Schlemiels exist where society imposes a barrier to progression, and in not 'beating the system' they do not appear as fools but as those who can plough their own furrow safe in their faith. Baruch's faith is in football; his own 'team' devote some of their time to football but have to balance this with the conventions of society; how foolish. Baruch's wise qualities lie firmly in his ability to ignore the aspects of life that the rest of us see as being so important by raising the mundane to a level of importance never before seen - for Baruch football is not a matter equal to relationships with his partner or children, it isn't as important as religious rites, it is far more important than that. Baruch still has faith, but his faith is in football and the sense of belonging and community it brings him.
Perhaps the world would be a happier place if the contentment he has was our goal, with apologies for the pun. To end with someone who certainly was interested in goals; as Shankly commented to an interpreter regarding excited Italian journalists, 'Just tell them I completely disagree with everything they say.'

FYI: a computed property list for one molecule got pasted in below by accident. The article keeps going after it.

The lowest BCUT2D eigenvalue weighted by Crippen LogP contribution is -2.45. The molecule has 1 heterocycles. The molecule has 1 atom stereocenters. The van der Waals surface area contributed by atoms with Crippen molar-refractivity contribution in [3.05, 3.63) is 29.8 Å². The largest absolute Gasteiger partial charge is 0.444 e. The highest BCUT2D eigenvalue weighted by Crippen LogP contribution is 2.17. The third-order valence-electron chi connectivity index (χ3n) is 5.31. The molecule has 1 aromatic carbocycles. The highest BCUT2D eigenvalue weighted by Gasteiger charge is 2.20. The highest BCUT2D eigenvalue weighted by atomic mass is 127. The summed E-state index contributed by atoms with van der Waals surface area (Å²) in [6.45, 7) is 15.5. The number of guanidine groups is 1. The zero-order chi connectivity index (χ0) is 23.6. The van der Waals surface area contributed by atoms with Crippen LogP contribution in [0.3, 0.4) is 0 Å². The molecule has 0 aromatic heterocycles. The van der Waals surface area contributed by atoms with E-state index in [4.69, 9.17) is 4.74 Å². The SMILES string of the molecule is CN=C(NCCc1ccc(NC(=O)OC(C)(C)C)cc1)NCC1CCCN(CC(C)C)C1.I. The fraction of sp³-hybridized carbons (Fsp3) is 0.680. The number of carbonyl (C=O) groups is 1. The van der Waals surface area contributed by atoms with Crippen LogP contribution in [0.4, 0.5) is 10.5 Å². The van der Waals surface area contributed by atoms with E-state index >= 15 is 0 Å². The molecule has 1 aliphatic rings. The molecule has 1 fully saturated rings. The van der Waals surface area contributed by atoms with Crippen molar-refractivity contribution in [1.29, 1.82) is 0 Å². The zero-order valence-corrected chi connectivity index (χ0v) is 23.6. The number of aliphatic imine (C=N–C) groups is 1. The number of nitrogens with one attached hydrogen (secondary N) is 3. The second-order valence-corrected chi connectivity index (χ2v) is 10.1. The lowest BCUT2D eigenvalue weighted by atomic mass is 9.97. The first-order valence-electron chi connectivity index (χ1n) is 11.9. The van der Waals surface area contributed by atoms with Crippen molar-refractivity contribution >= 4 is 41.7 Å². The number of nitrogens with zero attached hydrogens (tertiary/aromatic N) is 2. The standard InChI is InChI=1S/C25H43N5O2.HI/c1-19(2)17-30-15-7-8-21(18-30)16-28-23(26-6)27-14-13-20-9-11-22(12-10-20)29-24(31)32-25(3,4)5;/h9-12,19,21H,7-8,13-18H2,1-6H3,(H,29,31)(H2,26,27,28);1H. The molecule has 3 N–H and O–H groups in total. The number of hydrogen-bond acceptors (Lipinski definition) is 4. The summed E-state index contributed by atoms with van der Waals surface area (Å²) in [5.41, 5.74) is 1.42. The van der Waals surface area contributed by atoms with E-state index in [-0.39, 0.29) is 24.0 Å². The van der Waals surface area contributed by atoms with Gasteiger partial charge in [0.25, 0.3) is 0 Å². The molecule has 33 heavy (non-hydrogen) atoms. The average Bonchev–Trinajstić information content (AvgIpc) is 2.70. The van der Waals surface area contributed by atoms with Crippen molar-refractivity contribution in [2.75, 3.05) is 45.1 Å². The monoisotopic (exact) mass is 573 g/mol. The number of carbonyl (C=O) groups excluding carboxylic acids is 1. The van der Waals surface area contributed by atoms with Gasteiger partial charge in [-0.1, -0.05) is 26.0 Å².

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1 Leo Rosten, The Joys of Yiddish (London: Penguin, 1978), pp..352-353. (I retain Rosten's spelling of schlemiel here.)
2 Ruth R. Wisse, The Schlemiel as Modern Hero (Chicago: University of Chicago Press, 1971), p.6.
3 Richard Harland, Superstructuralism (London: Routledge, 1998), p.67. Harland goes on to suggest that Superstructural thinkers do not allow such a 'get out clause', but instead this is a function that is taken up by the fool for the rest of society. In this sense they can be seen to be sent as scouts through the absurd, guiding the way for the rest of society. See pp. 68-69 for this analysis.
4 The term 'absurd' is in itself problematic and pinning it down can be difficult. Rather than traditional notions of absurdity it is used here to denote a return to an acceptance of the human condition as it was pre-enlightenment, when science as a progressive and positive feature of society has gone and also where religion is not the dominant and ordering feature of society that it was.